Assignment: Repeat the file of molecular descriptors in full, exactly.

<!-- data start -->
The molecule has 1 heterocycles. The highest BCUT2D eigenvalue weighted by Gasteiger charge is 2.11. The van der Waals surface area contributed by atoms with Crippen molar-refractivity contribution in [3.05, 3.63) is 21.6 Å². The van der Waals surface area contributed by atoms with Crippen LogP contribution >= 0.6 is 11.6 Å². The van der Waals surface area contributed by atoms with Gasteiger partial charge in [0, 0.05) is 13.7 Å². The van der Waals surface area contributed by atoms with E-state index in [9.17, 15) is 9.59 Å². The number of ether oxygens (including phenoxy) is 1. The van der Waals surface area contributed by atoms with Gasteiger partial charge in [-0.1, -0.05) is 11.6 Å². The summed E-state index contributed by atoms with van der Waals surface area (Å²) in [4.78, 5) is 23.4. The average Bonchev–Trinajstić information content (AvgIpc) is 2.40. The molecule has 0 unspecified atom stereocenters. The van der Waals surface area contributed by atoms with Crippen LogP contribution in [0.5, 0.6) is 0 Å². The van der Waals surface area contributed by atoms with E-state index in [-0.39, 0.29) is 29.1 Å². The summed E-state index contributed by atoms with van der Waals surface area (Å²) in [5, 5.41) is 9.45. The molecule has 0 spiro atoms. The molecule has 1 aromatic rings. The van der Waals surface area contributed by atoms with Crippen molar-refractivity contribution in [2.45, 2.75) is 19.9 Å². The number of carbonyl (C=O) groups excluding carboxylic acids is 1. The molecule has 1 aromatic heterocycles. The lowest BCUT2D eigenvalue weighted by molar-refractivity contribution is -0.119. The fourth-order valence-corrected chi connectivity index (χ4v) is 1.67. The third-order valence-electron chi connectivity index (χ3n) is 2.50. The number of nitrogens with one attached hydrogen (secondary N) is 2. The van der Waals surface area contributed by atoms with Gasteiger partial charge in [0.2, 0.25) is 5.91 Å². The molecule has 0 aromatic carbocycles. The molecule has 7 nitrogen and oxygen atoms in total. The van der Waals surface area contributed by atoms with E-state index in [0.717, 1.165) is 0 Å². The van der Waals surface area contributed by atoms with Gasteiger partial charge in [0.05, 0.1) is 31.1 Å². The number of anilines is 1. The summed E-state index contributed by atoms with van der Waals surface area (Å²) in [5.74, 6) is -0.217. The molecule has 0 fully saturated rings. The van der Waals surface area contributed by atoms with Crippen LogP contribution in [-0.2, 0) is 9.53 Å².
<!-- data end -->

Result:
The molecule has 1 heterocycles. The highest BCUT2D eigenvalue weighted by Gasteiger charge is 2.11. The van der Waals surface area contributed by atoms with Crippen molar-refractivity contribution in [3.05, 3.63) is 21.6 Å². The van der Waals surface area contributed by atoms with Crippen LogP contribution >= 0.6 is 11.6 Å². The van der Waals surface area contributed by atoms with Gasteiger partial charge in [0, 0.05) is 13.7 Å². The van der Waals surface area contributed by atoms with E-state index in [9.17, 15) is 9.59 Å². The number of ether oxygens (including phenoxy) is 1. The van der Waals surface area contributed by atoms with Gasteiger partial charge in [-0.1, -0.05) is 11.6 Å². The summed E-state index contributed by atoms with van der Waals surface area (Å²) in [4.78, 5) is 23.4. The average Bonchev–Trinajstić information content (AvgIpc) is 2.40. The molecule has 0 unspecified atom stereocenters. The van der Waals surface area contributed by atoms with Crippen LogP contribution in [0.5, 0.6) is 0 Å². The van der Waals surface area contributed by atoms with E-state index in [-0.39, 0.29) is 29.1 Å². The summed E-state index contributed by atoms with van der Waals surface area (Å²) in [5, 5.41) is 9.45. The molecule has 0 spiro atoms. The molecule has 1 aromatic rings. The van der Waals surface area contributed by atoms with Crippen molar-refractivity contribution in [2.45, 2.75) is 19.9 Å². The number of carbonyl (C=O) groups excluding carboxylic acids is 1. The molecule has 1 aromatic heterocycles. The lowest BCUT2D eigenvalue weighted by molar-refractivity contribution is -0.119. The fourth-order valence-corrected chi connectivity index (χ4v) is 1.67. The third-order valence-electron chi connectivity index (χ3n) is 2.50. The number of nitrogens with one attached hydrogen (secondary N) is 2. The van der Waals surface area contributed by atoms with Gasteiger partial charge in [0.2, 0.25) is 5.91 Å². The molecule has 0 aromatic carbocycles. The molecule has 7 nitrogen and oxygen atoms in total. The van der Waals surface area contributed by atoms with E-state index in [0.717, 1.165) is 0 Å². The van der Waals surface area contributed by atoms with Gasteiger partial charge in [0.05, 0.1) is 31.1 Å². The number of anilines is 1. The summed E-state index contributed by atoms with van der Waals surface area (Å²) in [5.74, 6) is -0.217. The molecule has 0 fully saturated rings. The van der Waals surface area contributed by atoms with Crippen LogP contribution in [-0.2, 0) is 9.53 Å².